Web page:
That meteor explosion over Russia a couple of weeks ago made playwright and Massachusetts Institute of Technology professor Alan Brody a tiny bit sad.
“That was the first time I mourned the salons,” Brody says.
For 10 years, Brody and his MIT colleague Alan Lightman ran informal monthly gatherings of scientists and playwrights in Room 112 at MIT’s Building 14N, on Memorial Drive. The dozen or so attendees at what they called the Science on Stage Salons discussed the intersection of science and theater as well as related topics in art, philosophy, and religion, usually inspired by a story in the news or something that happened to one of them in the course of their work.
“We got wiser and wiser as the wine disappeared,” says Brody, who teaches playwriting at MIT.
The duo hosted their last salon in December, feeling that the series had run its course. If they’d kept going, Brody says, he’s sure the Siberian meteor would have been a topic this month.
‘Audiences in general still feel alienated from science, from discussing it.’
The salons are continuing to have an impact anyway. On Thursday at the Central Square Theater, the Nora Theatre Company will unveil the world premiere of Brody’s play “Operation Epsilon,” which arose from one of the group’s conversations and was developed through Catalyst Collaborative@MIT, a spinoff from the salons.
The collaborative hosts readings and full productions of plays that live at the intersection of science and society, often with discussions by prominent scientists and artists before and after shows.
“We really try to take advantage of the enormous brainpower we have in the Cambridge-Boston area,” says Lightman, a physicist, critically acclaimed novelist, and MIT humanities professor.
At a salon way back in October 2003, Lightman talked up a book he had just read, Jeremy Bernstein’s “Hitler’s Uranium Club: The Secret Recordings at Farm Hall,” based on transcripts of bugged conversations between 10 of Germany’s top nuclear scientists while they were held as prisoners of war at a mansion in the British countryside at the close of World War II.
He told Brody it would make a great play, and now, after several readings and a weeklong developmental workshop in Florida, audiences are going to find out if he was right. The 10 Germans, minded by one British officer, argue about their reputations and legacy, pure research versus politics, and why America was first to develop the atomic bomb.
The conversation slowly turns from the mathematics of nuclear fission to their fear that the world will believe they were developing the bomb for Hitler, to the morality of working for the Nazi regime even on questions of pure science. The cast includes Diego Arciniegas as Werner Heisenberg (who’s also a principal character in a Tony Award-winning physics play, Michael Frayn’s “Copenhagen”) and Will Lyman as Otto Hahn, two leaders of the group.
“Alan Brody has certainly done his homework, because if he hadn’t, his colleagues at MIT would rip him to shreds,” director Andy Sandberg says cheerfully. “I know very little about the world of nuclear physics other than what I’ve learned developing this play, to be honest. And part of my job is to provide that objective lens and not get caught up too much in the world of physics.” If the play is to reach beyond the insider crowd, a perspective like his is key. And so he asks himself: “What is keeping people who are not physicists on the edge of their seats?”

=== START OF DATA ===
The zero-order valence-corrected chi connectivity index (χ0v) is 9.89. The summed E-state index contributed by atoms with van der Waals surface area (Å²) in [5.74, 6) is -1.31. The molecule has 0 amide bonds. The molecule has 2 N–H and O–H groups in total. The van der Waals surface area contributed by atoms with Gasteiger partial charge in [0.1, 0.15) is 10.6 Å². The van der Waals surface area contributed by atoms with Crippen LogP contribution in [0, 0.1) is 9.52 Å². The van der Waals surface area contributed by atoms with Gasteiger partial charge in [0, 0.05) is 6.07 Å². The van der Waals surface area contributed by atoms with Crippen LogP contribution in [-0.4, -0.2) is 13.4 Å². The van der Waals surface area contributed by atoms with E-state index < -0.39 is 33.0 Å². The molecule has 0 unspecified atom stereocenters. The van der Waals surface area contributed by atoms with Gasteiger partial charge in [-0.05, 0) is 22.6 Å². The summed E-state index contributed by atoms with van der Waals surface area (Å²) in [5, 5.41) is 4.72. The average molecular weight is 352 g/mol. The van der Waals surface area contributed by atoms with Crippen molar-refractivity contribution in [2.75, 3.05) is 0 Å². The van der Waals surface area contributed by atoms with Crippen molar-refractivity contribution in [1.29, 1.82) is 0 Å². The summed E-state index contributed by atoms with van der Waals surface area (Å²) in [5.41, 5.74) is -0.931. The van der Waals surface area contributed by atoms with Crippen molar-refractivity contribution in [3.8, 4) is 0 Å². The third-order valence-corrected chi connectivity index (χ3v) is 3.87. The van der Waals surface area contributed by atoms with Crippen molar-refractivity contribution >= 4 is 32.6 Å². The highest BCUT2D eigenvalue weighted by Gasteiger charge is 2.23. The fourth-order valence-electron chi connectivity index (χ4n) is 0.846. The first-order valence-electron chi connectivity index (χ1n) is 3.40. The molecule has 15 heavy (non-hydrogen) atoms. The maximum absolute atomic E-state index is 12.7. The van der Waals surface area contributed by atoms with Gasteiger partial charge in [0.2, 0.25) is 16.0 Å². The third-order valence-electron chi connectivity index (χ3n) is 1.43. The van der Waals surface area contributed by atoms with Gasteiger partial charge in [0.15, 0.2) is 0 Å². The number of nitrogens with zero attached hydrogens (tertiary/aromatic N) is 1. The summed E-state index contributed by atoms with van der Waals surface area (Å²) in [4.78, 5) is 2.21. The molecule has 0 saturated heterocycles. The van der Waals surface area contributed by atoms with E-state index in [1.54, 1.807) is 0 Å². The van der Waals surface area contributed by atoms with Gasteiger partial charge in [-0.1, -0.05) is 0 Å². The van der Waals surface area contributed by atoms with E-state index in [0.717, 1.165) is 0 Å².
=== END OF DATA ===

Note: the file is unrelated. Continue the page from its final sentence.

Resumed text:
Brody, the late playwright Jon Lipsky, and Debra Wise founded Catalyst Collaborative about seven years ago, and Lightman soon signed on as well. It began as a partnership between MIT and the Underground Railway Theater, where Wise is artistic director. The Nora joined more recently.
Among previous works commissioned and/or produced by the collaborative have been Brody’s “Small Infinities,” about Sir Isaac Newton, and Suffolk University theater professor and salon regular Wesley Savick’s stage adaptation of Lightman’s best-selling “Einstein’s Dreams.” Other works tackled the extraordinary case of a man who could form no new memories after brain surgery (in Savick’s “Yesterday Happened: Remembering H.M.”) and sexism in the sciences at MIT (in Gioia De Cari’s one-woman show “Truth Values”).
But Wise says that the collaborative’s most important work may be much like that of the salons, creating conversations that cross boundaries between science and art — and audiences.
“Audiences in general still feel alienated from science, from discussing it, even though we’re in an increasingly scientific and technological age,” says Wise. “Many of us, I think it’s safe to say, are still cowed by the practice of science. And we are very willing, I think, to defer to the scientists and people in technology and the experts.
“But science and technology interface with so many questions that deal not only with our everyday lives but with existential questions for us now,” she says. “We as a citizenry need to be able to enter into those conversations.”
Highlights of New Repertory Theatre’s 2013-14 season, announced this week, range from a revival of “Camelot” to a play imagining Bernie Madoff’s jailhouse conversations with a Jewish poet.
Main-stage productions in the Charles Mosesian Theater are “The Elephant Man” by Bernard Pomerance, Sept. 7-29; “Rancho Mirage,” a National New Play Network comedy by Steven Dietz, Oct. 12-Nov. 3; Lerner and Loewe’s “Camelot,” Nov. 23-Dec. 22; “The Whipping Man,” by Matthew Lopez, Jan. 25-Feb. 16, 2014; and the time-travel fantasy “On the Verge,” by Eric Overmyer, May 3-25, 2014.
In the Black Box Theater, New Rep will offer Deborah Margolin’s “Imagining Madoff” Jan. 4-26, 2014, and the three Next Rep Festival productions: “Tongue of a Bird” by Ellen McLaughlin, March 8-30, 2014; “Our Lady” by James Fluhr and “In Between” by Ibrahim Miari, both running March 30-April 20, 2014.
Joel Brown can be reached at email@example.com.